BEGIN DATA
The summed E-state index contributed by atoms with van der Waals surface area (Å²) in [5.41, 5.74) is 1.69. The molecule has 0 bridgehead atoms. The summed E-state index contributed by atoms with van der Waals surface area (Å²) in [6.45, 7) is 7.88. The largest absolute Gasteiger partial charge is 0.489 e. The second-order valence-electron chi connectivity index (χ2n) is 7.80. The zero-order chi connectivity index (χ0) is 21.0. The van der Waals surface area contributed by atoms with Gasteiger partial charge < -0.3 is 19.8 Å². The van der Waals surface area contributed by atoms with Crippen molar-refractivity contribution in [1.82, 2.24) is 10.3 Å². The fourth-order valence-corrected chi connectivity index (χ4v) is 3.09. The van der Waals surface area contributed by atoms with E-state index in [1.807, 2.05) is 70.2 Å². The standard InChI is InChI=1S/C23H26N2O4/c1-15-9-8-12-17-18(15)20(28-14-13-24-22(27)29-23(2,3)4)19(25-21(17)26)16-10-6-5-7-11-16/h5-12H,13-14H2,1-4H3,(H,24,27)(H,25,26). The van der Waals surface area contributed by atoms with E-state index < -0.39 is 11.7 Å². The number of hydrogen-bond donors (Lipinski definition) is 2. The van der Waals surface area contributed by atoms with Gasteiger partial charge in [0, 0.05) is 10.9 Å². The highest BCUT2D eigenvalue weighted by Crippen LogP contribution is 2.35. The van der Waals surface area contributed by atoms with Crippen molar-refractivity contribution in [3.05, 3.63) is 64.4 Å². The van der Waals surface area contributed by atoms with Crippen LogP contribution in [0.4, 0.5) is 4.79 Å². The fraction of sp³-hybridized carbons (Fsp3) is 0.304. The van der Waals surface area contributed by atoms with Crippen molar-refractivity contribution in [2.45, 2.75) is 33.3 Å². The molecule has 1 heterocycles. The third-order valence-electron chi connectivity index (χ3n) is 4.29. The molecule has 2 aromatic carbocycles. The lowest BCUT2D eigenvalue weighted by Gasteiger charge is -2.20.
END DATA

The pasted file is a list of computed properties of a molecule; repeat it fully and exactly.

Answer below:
The summed E-state index contributed by atoms with van der Waals surface area (Å²) in [5.41, 5.74) is 1.69. The molecule has 0 bridgehead atoms. The summed E-state index contributed by atoms with van der Waals surface area (Å²) in [6.45, 7) is 7.88. The largest absolute Gasteiger partial charge is 0.489 e. The second-order valence-electron chi connectivity index (χ2n) is 7.80. The zero-order chi connectivity index (χ0) is 21.0. The van der Waals surface area contributed by atoms with Gasteiger partial charge < -0.3 is 19.8 Å². The van der Waals surface area contributed by atoms with Crippen molar-refractivity contribution in [1.82, 2.24) is 10.3 Å². The fourth-order valence-corrected chi connectivity index (χ4v) is 3.09. The van der Waals surface area contributed by atoms with E-state index in [1.807, 2.05) is 70.2 Å². The standard InChI is InChI=1S/C23H26N2O4/c1-15-9-8-12-17-18(15)20(28-14-13-24-22(27)29-23(2,3)4)19(25-21(17)26)16-10-6-5-7-11-16/h5-12H,13-14H2,1-4H3,(H,24,27)(H,25,26). The van der Waals surface area contributed by atoms with E-state index < -0.39 is 11.7 Å². The number of hydrogen-bond donors (Lipinski definition) is 2. The van der Waals surface area contributed by atoms with Gasteiger partial charge in [0, 0.05) is 10.9 Å². The highest BCUT2D eigenvalue weighted by Crippen LogP contribution is 2.35. The van der Waals surface area contributed by atoms with Crippen molar-refractivity contribution in [3.05, 3.63) is 64.4 Å². The van der Waals surface area contributed by atoms with Crippen LogP contribution in [0.4, 0.5) is 4.79 Å². The fraction of sp³-hybridized carbons (Fsp3) is 0.304. The van der Waals surface area contributed by atoms with Crippen molar-refractivity contribution in [2.45, 2.75) is 33.3 Å². The molecule has 1 heterocycles. The third-order valence-electron chi connectivity index (χ3n) is 4.29. The molecule has 2 aromatic carbocycles. The lowest BCUT2D eigenvalue weighted by Gasteiger charge is -2.20.